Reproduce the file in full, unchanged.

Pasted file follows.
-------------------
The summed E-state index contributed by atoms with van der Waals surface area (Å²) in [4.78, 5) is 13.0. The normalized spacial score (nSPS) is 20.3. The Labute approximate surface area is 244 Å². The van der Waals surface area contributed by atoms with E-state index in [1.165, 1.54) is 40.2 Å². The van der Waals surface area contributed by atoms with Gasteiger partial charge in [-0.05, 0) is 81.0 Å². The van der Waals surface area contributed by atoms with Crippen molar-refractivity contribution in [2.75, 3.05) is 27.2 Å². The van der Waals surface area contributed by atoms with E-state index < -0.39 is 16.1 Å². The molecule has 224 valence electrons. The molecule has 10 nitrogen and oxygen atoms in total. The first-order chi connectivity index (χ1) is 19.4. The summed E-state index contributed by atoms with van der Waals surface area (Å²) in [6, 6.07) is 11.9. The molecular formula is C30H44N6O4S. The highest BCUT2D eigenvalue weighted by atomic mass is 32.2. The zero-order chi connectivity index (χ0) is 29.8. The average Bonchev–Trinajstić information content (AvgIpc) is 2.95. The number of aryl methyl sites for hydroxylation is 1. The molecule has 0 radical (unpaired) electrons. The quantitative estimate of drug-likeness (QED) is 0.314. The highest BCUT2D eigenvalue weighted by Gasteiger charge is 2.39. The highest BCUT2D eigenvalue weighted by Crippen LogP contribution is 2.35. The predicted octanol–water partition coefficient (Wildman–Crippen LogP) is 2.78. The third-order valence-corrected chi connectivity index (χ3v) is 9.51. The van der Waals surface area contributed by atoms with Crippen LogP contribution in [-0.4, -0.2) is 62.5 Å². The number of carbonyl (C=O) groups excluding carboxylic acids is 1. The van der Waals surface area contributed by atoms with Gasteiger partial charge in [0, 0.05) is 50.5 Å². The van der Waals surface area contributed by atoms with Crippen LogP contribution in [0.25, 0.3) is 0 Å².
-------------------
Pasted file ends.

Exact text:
The summed E-state index contributed by atoms with van der Waals surface area (Å²) in [4.78, 5) is 13.0. The normalized spacial score (nSPS) is 20.3. The Labute approximate surface area is 244 Å². The van der Waals surface area contributed by atoms with E-state index in [1.165, 1.54) is 40.2 Å². The van der Waals surface area contributed by atoms with Gasteiger partial charge in [-0.05, 0) is 81.0 Å². The van der Waals surface area contributed by atoms with Crippen molar-refractivity contribution in [2.75, 3.05) is 27.2 Å². The van der Waals surface area contributed by atoms with E-state index < -0.39 is 16.1 Å². The molecule has 224 valence electrons. The molecule has 10 nitrogen and oxygen atoms in total. The first-order chi connectivity index (χ1) is 19.4. The summed E-state index contributed by atoms with van der Waals surface area (Å²) in [6, 6.07) is 11.9. The molecular formula is C30H44N6O4S. The highest BCUT2D eigenvalue weighted by atomic mass is 32.2. The zero-order chi connectivity index (χ0) is 29.8. The average Bonchev–Trinajstić information content (AvgIpc) is 2.95. The number of aryl methyl sites for hydroxylation is 1. The molecule has 0 radical (unpaired) electrons. The quantitative estimate of drug-likeness (QED) is 0.314. The highest BCUT2D eigenvalue weighted by Gasteiger charge is 2.39. The highest BCUT2D eigenvalue weighted by Crippen LogP contribution is 2.35. The predicted octanol–water partition coefficient (Wildman–Crippen LogP) is 2.78. The third-order valence-corrected chi connectivity index (χ3v) is 9.51. The van der Waals surface area contributed by atoms with Crippen LogP contribution in [-0.4, -0.2) is 62.5 Å². The number of carbonyl (C=O) groups excluding carboxylic acids is 1. The van der Waals surface area contributed by atoms with Gasteiger partial charge in [0, 0.05) is 50.5 Å². The van der Waals surface area contributed by atoms with Crippen LogP contribution in [0.25, 0.3) is 0 Å².